Last updated: Monday 23 March 2020
Plans for “shielding” our elderly parents and relatives from COVID-19 (coronavirus) are now a reality as the initial 12 week quarantine period announced for the most vulnerable over 70s is well under way.
This is a short guide to some practical things you can do. We are focused on every day living for those at home.
(In addition to the regularly updated general advice from The Government website there is updated specialist advice regarding people living in care homes and receiving care from a care agency/provider in their own home.)
Planning ahead with medication
If you don’t already know, make a list of the regular medication your parent takes. Take advantage of the online prescription delivery services as getting the the GP in person is already difficult and is going to become more so.
The GP surgery should/will have an Electronic Prescription Service – so repeat prescriptions can be delivered to the pharmacy of choice without needing to go to the Doctor. Your parent will need to register online for this service – from the GP website (or you can do it for them). Using this service prescriptions will need to be collected in person.
Online prescription and delivery services are available through providers including Boots, The Co-op, and Pharmacy Online. You can do this on behalf of your parents but will need the right information. For all NHS prescriptions this is free. At the moment, the delivery times are between 5-7 days if the prescription comes directly from the GP to one of these providers.
As direct access to the GP is going to become off limits for most people you should look at the NHS E-Consult service which is available through some surgeries.
In addition to prescribed medication stock up the first aid kit – paracetamol (if you can find any), plasters, antiseptic and anything else that gets regular use – eyedrops, cotton buds, incontinence pads etc.
You may find our more general guide – Planning Ahead/Preparing to care also useful at this time.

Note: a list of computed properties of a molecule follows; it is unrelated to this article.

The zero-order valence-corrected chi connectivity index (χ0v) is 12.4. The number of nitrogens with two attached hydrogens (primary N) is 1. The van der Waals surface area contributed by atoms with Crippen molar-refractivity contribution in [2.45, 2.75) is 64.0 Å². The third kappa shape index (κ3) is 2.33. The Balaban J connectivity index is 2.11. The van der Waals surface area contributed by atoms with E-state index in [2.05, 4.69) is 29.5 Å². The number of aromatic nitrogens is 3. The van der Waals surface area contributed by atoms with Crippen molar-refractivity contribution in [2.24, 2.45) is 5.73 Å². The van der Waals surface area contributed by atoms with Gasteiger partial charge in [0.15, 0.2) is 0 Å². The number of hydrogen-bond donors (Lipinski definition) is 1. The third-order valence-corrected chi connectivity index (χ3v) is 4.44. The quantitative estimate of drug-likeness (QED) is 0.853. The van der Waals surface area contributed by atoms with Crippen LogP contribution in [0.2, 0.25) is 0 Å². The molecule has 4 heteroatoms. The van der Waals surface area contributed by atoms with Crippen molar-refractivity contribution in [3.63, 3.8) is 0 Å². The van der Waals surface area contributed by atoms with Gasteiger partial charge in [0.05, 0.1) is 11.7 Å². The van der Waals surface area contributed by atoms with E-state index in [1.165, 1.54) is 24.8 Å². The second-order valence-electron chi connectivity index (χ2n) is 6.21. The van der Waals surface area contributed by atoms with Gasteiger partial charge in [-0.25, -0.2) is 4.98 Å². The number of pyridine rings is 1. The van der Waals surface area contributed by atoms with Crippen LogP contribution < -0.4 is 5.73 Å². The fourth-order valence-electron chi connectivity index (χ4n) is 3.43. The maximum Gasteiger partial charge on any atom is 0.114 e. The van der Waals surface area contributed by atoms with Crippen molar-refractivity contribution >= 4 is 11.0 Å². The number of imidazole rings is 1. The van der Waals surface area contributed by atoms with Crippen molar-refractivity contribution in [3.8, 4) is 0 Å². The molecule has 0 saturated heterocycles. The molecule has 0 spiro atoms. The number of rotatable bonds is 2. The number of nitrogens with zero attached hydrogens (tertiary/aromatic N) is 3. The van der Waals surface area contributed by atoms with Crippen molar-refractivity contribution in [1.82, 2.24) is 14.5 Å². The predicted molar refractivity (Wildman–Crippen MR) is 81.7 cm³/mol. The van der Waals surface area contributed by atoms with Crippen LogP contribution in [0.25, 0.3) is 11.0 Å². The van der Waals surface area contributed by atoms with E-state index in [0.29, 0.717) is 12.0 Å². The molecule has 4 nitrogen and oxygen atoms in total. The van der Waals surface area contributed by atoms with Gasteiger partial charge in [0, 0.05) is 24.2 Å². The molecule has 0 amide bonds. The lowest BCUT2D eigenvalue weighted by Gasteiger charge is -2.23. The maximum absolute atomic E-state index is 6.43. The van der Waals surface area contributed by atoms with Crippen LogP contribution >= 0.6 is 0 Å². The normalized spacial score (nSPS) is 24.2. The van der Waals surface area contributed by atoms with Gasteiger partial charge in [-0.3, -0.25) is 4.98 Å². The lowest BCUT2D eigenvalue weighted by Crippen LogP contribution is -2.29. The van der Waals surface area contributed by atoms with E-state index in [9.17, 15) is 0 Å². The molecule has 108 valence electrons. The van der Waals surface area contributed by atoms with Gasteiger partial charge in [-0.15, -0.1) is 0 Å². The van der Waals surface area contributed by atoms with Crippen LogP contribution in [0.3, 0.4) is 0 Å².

Getting in supplies
You may already have reviewed the staples in the cupboard/freezer and fridge – and we’re all stocking up – but please not enough to clear the shelves in the local supermarket.
There are options to ensure quarantine due to Coronavirus doesn’t mean spam fritters three times a day (although for some that might be reason enough to self-isolate).
Local shops seem to have better supplies of some things, as opposed to online/supermarkets. We all want our high streets to survive and thrive, so shop local if you can. Many are now delivering food. Look out locally.
In the weeks to come, combining a regular small shopping delivery with a doorstep chat will be reassuring for everyone.
Perhaps another relative, neighbour, cleaner or someone else locally can drop by on your behalf when you’re not able to. Assuming of course they are well, or at least 2m distance.
Viral Kindness is the brilliant postcard available to print off and distribute for those who want to support their local community. It’s a tickbox card for anyone needing support and is being posted/emailed by local people.
Neighbourhood groups – whatsapp, facebook etc – are springing up, along with eg Nextdoor.co.uk – so sign up – not just for your parents, but your own community too. It is going to be a massive team effort.
Shopping delivery services